The library has an abundance of resources to help you track down your relatives, particularly if they’re from North Carolina. Besides the 10,000 books on the shelves, they have court records, old newspapers, photographs, and even data from the Quaker church. Lewis’ favorite assets are the cemetery and census records, along with a book that contains entries from old family bibles. Since every census before 1850 only included the head of household, family bibles have long helped fill in genealogy gaps. The library also has records that stretch beyond North Carolina and up the east coast. Starting in Virginia, the additional records work their way through Pennsylvania and New England, where many Carteret County families moved from. Since the community has been around for so long, most of the residents of Carteret County are (to use Lewis’ word) kin in one way or another. A lady had just called from Williamsburg to inquire about her family from New Bern, and after a little research Lewis found out that her ancestor’s sister married his great-grandfather, making them cousins in a roundabout way. When new people wander into the library seeking information, Lewis has been known to introduce himself,

“Hi, I’m Dee. We’re probably cousins.”


Life is always exciting for the volunteers in the research library. Their day’s work and topic of conversation is determined by the people who come in looking for answers. One man comes in wanting to find the background of the home he had just bought, another would like to know if they had a picture of his brother with his foot in a shark’s mouth (they did). The volunteers have a bonafide goldmine of collective knowledge - and as for the things they don’t know, they’ve usually got a pretty good idea where to start looking. When describing the mission of the research library workers, Lewis said,

“What we want to do is light the fire, is get people excited about finding out who their people are. And we can show them how to do it and where to look, and after that they’re off and running. All we need to do is give them that first potato chip and show them where they can get more.”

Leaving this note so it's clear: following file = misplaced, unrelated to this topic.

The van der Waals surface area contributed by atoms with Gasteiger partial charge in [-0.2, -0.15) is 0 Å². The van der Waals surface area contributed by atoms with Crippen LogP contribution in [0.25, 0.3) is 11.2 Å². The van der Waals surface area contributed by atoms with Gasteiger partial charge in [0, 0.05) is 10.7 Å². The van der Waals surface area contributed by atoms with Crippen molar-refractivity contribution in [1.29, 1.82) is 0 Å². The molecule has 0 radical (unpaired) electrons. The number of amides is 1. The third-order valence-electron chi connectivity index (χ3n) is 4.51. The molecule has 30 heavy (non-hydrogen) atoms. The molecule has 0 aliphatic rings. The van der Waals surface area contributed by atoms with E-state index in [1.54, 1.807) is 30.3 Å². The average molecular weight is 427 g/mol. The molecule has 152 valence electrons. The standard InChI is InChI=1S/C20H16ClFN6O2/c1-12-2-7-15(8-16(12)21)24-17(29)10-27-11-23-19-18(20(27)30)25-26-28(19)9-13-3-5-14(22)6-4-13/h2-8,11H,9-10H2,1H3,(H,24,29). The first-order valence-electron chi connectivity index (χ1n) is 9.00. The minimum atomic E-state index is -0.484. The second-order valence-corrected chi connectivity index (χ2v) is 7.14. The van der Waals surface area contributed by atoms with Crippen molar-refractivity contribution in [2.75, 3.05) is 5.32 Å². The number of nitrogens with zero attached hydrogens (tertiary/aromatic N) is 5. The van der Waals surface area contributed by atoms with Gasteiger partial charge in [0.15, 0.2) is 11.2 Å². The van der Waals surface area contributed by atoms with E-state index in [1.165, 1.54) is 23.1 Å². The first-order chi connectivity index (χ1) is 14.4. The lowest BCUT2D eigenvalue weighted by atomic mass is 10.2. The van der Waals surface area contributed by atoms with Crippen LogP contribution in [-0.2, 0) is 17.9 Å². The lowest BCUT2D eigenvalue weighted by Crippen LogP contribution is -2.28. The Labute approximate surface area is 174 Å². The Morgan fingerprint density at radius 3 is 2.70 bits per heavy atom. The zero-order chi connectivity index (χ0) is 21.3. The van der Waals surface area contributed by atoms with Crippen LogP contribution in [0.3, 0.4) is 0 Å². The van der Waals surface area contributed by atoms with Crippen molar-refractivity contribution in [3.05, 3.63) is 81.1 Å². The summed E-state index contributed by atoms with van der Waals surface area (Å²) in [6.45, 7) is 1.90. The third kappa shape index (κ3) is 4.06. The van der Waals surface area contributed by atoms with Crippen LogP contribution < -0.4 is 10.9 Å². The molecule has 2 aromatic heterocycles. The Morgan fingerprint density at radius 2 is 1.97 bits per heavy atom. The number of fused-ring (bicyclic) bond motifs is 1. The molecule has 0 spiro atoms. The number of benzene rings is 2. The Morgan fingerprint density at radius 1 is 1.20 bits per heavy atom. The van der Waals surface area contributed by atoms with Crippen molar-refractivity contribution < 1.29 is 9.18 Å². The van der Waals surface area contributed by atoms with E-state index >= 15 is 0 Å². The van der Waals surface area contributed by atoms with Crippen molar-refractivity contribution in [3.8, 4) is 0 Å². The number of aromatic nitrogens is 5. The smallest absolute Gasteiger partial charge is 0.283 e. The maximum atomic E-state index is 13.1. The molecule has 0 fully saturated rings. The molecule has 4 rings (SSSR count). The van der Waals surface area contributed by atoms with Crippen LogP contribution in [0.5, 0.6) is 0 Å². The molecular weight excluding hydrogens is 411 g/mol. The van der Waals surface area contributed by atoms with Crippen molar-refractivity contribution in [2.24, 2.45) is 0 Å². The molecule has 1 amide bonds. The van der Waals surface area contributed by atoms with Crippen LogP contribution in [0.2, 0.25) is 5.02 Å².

One of their favorite sights is that of the ‘genealogy dance’, which is usually performed by a little jump in the seat, and arms being flung triumphantly into the air - it’s the sure sign of a new researcher successfully mining information, to find something they did not know before. All the researchers are encouraged keep track of their findings in a binder with page protectors, to ensure that they can always pick back up where they left off. With all of the discoveries being made, Lewis said,

      “It’s sometimes real exciting here, you know. It’s not the traditional library. We don’t whisper here, this is where adults have conversations.”


Finding the roots of your family has a surprisingly spiritual aspect to it, according to Lewis. Your ancestors did not just pass on DNA and that rather ugly lamp that you don’t like, but also can’t get rid of.

 “As well as inheriting your physical characteristics (which everyone’s aware of), you inherit the intangible stuff, the likes, dislikes, preferences, instincts, fears. The innate knowledge, things that you just know that [you] were never taught.” In looking into the past, there is a good chance you will find out more about yourself in the present. You might even find your doppelganger in an old photograph, like Lewis did. At first things start with dry names and dates, filling out a genealogy. But when you unearth these bare bone facts, you can move on to finding out where your ancestors lived; you can begin to understand how they lived, what they thought and felt, and what they passed on to you. It’s comforting in a way that all historians understand, and the genealogists at the Jack Goodwin Research Library are trying to pass on to others. In the words of Lews,

    “There’s security in the history, and that’s what we want to give especially young people. We want them to know that you have an anchor. It’s not just you and your parents, you are the present-day version of your family that has been somewhere for thousands of years … And if you’d like to meet your ancestors, we can help you.”

Dee was such a sweetheart - can't wait to go back to the library just for the sake of research and combing through their shelves!